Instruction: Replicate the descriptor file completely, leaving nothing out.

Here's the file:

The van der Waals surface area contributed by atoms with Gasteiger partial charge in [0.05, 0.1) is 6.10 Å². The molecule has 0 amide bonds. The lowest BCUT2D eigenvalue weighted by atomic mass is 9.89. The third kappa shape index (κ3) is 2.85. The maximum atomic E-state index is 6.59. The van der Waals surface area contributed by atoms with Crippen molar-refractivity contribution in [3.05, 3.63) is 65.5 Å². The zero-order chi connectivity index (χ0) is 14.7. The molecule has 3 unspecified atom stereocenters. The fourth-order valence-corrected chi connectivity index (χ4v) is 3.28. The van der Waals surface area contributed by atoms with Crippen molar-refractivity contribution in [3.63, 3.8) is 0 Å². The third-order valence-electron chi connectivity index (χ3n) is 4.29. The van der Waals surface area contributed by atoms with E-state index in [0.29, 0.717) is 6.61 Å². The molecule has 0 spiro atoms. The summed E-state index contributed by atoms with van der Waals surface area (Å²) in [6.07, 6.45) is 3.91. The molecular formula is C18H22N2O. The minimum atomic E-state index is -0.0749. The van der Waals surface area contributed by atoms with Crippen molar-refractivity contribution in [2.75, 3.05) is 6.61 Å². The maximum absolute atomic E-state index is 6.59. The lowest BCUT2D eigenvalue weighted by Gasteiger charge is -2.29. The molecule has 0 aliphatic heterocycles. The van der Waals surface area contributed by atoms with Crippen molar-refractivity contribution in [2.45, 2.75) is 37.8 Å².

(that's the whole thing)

The van der Waals surface area contributed by atoms with Gasteiger partial charge in [0.05, 0.1) is 6.10 Å². The molecule has 0 amide bonds. The lowest BCUT2D eigenvalue weighted by atomic mass is 9.89. The third kappa shape index (κ3) is 2.85. The maximum atomic E-state index is 6.59. The van der Waals surface area contributed by atoms with Crippen molar-refractivity contribution in [3.05, 3.63) is 65.5 Å². The zero-order chi connectivity index (χ0) is 14.7. The molecule has 3 unspecified atom stereocenters. The fourth-order valence-corrected chi connectivity index (χ4v) is 3.28. The van der Waals surface area contributed by atoms with Crippen molar-refractivity contribution in [3.63, 3.8) is 0 Å². The third-order valence-electron chi connectivity index (χ3n) is 4.29. The van der Waals surface area contributed by atoms with E-state index in [0.29, 0.717) is 6.61 Å². The molecule has 0 spiro atoms. The summed E-state index contributed by atoms with van der Waals surface area (Å²) in [6.07, 6.45) is 3.91. The molecular formula is C18H22N2O. The minimum atomic E-state index is -0.0749. The van der Waals surface area contributed by atoms with Crippen molar-refractivity contribution in [2.75, 3.05) is 6.61 Å². The maximum absolute atomic E-state index is 6.59. The lowest BCUT2D eigenvalue weighted by Gasteiger charge is -2.29. The molecule has 0 aliphatic heterocycles. The van der Waals surface area contributed by atoms with Crippen molar-refractivity contribution in [2.45, 2.75) is 37.8 Å².